That’s why I unlock my phone with my fingerprint. It’s also why I talk shit in front of Alexa, why I haven’t put tape over my laptop camera, and why I still have a Facebook account. I don’t expect the worst to happen.

Because the worst has already happened. It is happening, and it will continue to happen.

I find this to be an honest, useful framework. If the worst has already happened, that means it’s survivable. And if the worst is a given in the future, too, we know that ignoring it won’t make it go away. There’s opportunity in having nothing to lose. You just need the right attitude. …

Millennials are known as entitled, but as a group, I don’t think we could have lower expectations.

I’ll go: I don’t expect to own a home. I don’t expect to retire well, or at all. I don’t expect anyone to give me anything I haven’t explicitly asked for, and even then. I don’t expect it will ever be affordable to continue my education in any formal way. If a package gets lost in the mail, I don’t expect to see it again. I don’t expect the government or the banks or the universities to do anything that benefits regular people. I don’t expect them to hold each other accountable on our behalf. I don’t expect them to expel abusers from their ranks, or to put my safety over their legacy. I don’t expect to feel safe in large crowds or alone late at night. And I don’t expect that my privacy will be respected, online or in general.

As far as I can tell, security — whether financial, technological, physical, or emotional — is not a thing. You don’t get to decide whether some drunk asshole drinks his drunk ass off and gets behind the wheel. Likewise, you don’t get to decide if the drunk Congress or the drunk banker or all the drunk administrations of all the drunk institutions do what’s right for you. Sometimes they will do the right thing for somebody, but statistically speaking, that somebody is not you.

RTWT

03 May 2018

The Hipster and the Slice

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HT: Vanderleun.

02 Apr 2018

When Snowflakes Date

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19 Mar 2018

Raise the Voting Age to 45

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Biz Pac Review:

[M]illenials have been turning to a painful new procedure in jewelry.

Diamond engagement rings are now not just for wearing around a finger, but the diamonds are being embedded IN the ring finger as a new piercing trend is underway, WCBS reported.

A New York City tattoo and body piercing shop owner said he has noticed an increase in customers asking for the procedure.

“We notice lately a lot of people coming looking for that,” Sam Abbas, owner of Ink Studio in the West Village, told WCBS.

He explained that all tools must be sterilized in doing the type of piercing but maintaining the area and keeping it clean are critical for the customer.

“You’re dealing with the blood, so you got to be very, very safe,” he said, explaining that an experienced piercing artist is a must.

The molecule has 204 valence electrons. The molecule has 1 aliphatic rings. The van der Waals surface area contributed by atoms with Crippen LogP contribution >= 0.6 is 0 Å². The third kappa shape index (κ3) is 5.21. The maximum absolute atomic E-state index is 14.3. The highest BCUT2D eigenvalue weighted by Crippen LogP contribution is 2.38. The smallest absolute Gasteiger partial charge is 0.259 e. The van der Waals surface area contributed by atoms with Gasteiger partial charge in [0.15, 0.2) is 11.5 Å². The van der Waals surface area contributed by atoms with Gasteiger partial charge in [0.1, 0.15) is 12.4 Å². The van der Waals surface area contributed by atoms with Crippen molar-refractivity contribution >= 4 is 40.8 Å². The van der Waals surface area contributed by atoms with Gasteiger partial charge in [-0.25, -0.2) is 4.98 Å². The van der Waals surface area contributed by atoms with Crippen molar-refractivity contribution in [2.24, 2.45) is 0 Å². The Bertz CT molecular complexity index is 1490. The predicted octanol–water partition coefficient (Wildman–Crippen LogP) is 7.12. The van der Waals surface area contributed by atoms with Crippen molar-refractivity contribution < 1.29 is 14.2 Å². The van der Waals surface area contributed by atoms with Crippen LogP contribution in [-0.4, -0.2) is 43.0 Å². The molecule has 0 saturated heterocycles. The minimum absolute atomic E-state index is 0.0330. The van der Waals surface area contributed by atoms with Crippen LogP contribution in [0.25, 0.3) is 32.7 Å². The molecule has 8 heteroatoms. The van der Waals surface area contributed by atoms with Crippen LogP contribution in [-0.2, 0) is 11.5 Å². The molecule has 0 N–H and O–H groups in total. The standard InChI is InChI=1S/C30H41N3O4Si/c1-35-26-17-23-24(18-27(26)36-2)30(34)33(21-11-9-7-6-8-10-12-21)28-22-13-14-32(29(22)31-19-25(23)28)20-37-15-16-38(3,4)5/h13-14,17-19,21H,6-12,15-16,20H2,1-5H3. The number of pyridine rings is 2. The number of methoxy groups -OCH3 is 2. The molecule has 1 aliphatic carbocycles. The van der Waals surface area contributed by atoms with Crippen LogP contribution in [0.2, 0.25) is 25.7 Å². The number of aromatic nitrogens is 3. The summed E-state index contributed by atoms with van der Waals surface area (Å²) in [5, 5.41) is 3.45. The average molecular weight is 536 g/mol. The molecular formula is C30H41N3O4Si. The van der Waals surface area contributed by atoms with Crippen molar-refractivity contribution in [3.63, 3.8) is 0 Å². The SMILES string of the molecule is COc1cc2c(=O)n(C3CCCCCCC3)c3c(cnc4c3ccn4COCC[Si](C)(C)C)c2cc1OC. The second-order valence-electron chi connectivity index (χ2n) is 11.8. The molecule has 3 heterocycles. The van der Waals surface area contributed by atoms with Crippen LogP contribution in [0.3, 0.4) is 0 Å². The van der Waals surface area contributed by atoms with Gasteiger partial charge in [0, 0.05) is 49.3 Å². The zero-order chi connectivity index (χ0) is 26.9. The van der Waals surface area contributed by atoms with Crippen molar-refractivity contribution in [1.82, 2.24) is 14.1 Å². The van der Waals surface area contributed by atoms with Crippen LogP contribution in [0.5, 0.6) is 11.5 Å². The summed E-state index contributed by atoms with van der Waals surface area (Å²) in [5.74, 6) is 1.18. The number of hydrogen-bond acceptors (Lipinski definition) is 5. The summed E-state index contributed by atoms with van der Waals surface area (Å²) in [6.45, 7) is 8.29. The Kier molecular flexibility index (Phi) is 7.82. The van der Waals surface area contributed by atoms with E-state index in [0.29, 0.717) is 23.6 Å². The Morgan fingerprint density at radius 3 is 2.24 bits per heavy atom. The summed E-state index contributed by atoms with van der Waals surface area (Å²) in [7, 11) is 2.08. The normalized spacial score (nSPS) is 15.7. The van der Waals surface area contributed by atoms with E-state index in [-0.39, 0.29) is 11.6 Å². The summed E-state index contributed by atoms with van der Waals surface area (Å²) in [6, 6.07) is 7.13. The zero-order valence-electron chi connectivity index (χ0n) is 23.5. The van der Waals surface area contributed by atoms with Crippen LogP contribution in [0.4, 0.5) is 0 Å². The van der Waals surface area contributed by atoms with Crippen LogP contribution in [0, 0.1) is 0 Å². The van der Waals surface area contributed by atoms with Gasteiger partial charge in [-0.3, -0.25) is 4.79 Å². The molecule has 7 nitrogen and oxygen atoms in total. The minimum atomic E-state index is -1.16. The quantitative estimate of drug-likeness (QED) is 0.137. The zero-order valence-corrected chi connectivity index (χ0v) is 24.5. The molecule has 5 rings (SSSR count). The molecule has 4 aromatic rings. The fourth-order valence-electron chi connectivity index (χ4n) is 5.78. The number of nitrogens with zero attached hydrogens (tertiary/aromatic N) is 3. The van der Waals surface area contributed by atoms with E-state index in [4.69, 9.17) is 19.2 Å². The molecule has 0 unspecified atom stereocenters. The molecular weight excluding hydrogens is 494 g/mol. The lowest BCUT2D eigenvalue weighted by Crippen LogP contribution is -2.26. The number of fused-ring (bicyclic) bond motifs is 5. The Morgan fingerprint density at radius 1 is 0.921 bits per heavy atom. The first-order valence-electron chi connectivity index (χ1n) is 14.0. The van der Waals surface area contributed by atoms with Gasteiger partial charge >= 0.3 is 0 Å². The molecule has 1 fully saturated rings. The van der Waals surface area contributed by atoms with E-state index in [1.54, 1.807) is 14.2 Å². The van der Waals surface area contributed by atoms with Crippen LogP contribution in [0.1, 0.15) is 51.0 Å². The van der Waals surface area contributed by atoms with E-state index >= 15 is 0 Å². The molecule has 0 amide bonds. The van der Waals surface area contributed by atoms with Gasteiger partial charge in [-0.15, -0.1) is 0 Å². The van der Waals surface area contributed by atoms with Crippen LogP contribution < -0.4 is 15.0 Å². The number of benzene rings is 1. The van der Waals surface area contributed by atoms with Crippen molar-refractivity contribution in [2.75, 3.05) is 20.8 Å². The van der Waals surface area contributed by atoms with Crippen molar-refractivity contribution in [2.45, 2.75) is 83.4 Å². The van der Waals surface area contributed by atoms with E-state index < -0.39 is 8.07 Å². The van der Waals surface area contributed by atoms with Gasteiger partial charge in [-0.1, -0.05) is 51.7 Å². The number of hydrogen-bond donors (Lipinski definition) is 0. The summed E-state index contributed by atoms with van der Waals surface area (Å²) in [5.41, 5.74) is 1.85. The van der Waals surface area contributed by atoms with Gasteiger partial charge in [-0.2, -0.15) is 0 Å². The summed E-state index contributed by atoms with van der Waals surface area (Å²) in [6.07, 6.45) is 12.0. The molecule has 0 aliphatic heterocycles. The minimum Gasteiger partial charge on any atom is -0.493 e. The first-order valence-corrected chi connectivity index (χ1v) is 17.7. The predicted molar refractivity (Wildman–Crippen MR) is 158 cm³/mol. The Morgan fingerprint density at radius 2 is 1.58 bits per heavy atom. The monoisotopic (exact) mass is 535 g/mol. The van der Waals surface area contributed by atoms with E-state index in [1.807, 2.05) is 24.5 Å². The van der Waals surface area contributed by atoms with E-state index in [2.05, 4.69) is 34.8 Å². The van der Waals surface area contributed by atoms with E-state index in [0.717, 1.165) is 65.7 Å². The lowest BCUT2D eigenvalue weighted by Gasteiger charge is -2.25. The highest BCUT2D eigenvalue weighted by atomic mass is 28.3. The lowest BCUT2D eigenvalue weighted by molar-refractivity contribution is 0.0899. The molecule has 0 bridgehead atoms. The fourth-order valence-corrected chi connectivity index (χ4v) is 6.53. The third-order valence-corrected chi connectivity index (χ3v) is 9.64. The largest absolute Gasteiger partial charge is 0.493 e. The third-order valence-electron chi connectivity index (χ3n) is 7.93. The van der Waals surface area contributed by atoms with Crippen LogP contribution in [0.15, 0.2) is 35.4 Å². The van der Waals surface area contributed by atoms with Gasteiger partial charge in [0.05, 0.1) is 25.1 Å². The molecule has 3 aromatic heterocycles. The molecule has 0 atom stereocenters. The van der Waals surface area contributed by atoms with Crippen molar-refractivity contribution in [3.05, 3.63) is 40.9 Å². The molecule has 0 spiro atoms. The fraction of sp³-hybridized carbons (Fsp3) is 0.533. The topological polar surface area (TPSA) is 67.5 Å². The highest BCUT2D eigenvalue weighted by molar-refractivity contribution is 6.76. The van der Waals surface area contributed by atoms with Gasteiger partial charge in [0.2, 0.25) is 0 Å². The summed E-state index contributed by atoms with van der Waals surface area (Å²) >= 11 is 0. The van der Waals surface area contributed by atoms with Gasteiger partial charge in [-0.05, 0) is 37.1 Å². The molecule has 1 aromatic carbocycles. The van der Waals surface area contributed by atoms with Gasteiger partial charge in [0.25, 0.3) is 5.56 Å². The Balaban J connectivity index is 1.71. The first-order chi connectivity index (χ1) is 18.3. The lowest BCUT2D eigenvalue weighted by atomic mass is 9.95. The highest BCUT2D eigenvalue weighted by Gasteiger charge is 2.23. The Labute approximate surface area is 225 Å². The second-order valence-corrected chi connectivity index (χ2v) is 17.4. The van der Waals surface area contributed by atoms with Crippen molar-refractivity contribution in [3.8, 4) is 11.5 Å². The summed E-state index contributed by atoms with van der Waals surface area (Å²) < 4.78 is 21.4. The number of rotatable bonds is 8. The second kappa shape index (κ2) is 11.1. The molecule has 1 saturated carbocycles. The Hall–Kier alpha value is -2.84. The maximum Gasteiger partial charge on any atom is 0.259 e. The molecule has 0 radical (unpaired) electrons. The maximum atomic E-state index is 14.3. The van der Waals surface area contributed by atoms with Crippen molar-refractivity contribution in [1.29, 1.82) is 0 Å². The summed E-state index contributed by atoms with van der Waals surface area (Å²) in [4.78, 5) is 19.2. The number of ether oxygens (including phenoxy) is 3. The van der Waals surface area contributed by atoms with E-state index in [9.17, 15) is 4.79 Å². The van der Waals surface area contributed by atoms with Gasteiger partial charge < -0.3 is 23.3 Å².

The process, as shown in a mock piercing on CBS2’s reporter, Cindy Hsu, involved marking the spot on the finger with a pen and then using rubbing alcohol and iodine to sterilize the area. A small tool is then used to remove a patch of skin where an anchor, made of titanium or gold is inserted. This anchor holds the gem in place.

“I think it looks nice, but if you really think what it’s doing to the body – and you can have scarring – it’s so many complications that can happen from it,” millennial Cynthia Rivas told the news outlet.

The whole procedure runs about $100 but the cost of the diamond is separate.

Abbas admitted the pain associated with the procedure is certainly a factor to consider, but some are surprised it isn’t as bad as expected.

“You’re going to feel it. You’re getting pierced. It is a little bit painful,” he said. But people did it, and I have a lot of people who say, ‘Oh nice, it’s nothing, I expect more.”

For medical professionals, like Dermatologist Dr. Monica Halem, more serious factors should be considered before making the decision to follow the latest trend.

“First of all, these procedures are not being done by a doctor, and it is a surgical procedure,” she told WCBS. “There are a lot of important structures that sit right under the skin there that can easily be damaged, like tendons.”

She also pointed to the danger of having the diamond, exposed on the finger, getting snagged.

“That’s sitting right above the skin, that’s easily caught on something and can do a lot of damage,” she said. It was not clear how the wearer can eventually add a wedding band as it is traditionally worn on the same finger.

Another caveat: It can take up to 5 weeks for the site to heal after the procedure. And if that engagement doesn’t quite pan out – or the fad wears off – removing the diamond is apparently more painful than getting it in the first place.